Just moments after we walked up the hill behind my house the other day, my birdwatching-and-botanizing colleague stood stock-still and said, "Did you hear that?"
I could hear many things--birds calling, frog croaking, insects buzzing around my ears--but she soon drew my attention to a wheezy call that sounded sort of like "Bee-buzz."
"It's a blue-winged warbler," she said, "and it seems to be over in that hawthorn."
Well it may have been in that hawthorn at that moment, but the warbler's call moved farther away as we crept closer. I don't know how long we spent stalking that particular bird before my colleague called out "There it goes!"--and there it went.
|Cedar waxwing, too high for a clear shot|
I caught a brief glimpse of the blue-winged warbler (and the yellow-billed cuckoo, green heron, indigo bunting, and common yellowthroat we saw later) and as much as I enjoyed those brief glimpses, I would have been more excited if I'd been quick enough to get a photo. My colleague was thrilled simply to hear the bird and over the moon when she saw it fly, but me? I need to get the shot.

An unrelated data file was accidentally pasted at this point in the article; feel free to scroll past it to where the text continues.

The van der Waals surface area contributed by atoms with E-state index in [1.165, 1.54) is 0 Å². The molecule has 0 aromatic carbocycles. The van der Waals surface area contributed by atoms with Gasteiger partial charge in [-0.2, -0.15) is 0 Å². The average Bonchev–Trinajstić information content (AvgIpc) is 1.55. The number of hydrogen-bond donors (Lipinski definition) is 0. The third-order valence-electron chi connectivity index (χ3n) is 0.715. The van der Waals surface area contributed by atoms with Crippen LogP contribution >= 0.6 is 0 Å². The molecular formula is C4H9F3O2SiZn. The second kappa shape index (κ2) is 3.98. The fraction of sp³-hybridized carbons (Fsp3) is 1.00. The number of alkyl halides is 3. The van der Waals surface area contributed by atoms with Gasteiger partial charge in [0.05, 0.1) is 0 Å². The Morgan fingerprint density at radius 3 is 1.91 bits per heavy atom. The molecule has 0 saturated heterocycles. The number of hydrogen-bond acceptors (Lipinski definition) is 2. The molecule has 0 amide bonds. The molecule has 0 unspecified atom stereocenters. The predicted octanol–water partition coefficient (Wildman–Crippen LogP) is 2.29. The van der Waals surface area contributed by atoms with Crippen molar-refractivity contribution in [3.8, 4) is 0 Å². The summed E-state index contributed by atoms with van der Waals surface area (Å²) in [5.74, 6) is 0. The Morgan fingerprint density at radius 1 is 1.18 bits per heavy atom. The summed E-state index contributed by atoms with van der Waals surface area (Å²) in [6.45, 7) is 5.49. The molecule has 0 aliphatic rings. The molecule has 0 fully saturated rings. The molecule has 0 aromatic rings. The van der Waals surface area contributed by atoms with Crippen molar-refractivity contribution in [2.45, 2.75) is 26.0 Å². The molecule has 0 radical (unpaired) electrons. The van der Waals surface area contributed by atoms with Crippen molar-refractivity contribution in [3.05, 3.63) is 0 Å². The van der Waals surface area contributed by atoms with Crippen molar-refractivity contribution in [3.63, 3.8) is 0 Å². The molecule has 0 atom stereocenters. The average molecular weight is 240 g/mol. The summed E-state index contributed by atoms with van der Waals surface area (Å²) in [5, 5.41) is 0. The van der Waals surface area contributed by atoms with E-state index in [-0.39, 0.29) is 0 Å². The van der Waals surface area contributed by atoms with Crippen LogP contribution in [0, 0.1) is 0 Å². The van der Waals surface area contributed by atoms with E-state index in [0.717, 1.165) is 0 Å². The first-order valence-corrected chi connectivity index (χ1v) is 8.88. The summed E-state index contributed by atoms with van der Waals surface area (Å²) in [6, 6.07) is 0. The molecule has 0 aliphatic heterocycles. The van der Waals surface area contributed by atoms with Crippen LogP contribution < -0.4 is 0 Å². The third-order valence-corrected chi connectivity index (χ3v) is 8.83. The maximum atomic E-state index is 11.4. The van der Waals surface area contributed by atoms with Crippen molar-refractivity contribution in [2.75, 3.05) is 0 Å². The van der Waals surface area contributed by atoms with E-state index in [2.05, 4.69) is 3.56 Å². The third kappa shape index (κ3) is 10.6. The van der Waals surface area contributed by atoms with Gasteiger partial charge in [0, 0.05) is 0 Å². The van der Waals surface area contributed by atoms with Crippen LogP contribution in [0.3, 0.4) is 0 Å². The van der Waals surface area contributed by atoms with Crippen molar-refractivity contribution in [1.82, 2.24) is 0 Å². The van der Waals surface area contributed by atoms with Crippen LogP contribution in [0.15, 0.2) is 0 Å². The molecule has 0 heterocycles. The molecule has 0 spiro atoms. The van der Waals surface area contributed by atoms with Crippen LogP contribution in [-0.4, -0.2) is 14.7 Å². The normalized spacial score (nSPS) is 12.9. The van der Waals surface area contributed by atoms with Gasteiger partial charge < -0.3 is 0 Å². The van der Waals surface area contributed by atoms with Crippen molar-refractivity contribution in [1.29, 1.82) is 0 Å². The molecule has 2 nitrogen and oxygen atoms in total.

Recently someone asked me what I would like to have done if I hadn't become an English professor, and I said, "wildlife photography," but of course this is ridiculous. At the time when I was in a position to choose my life's work, I wasn't thinking about wildlife or photography or anything outside the realm of writing. I didn't have the talent, the will, or the desire--and besides, I loved to write and knew I could do it well enough to make a living, so why step off the obvious path into the dark, dangerous swamp?
I didn't know then how much I would come to love photography or how the camera could provide a link to the wonders of the wild. The more I learn about photography, the more I become aware of how much I still need to learn--but that doesn't make me love it any less. I'm frustrated sometimes by the shots I can't seem to get--those cedar waxwings, for instance, were just too high in the treetops for my limited zoom lens--but most of the time I'm happy to be a good-enough photographer. Good enough for an amateur, at least, recalling that the word amateur derives from the Latin amator, lover. I love my birds 'n' buds 'n' butterflies, but I really really love getting a good shot.
|Cicada clings to the top of the leaf, discarded skin stuck on the bottom.|
|Red-bellied woodpecker with claws stuck to soffit.|
|It clung to the leaf even when we picked it up.|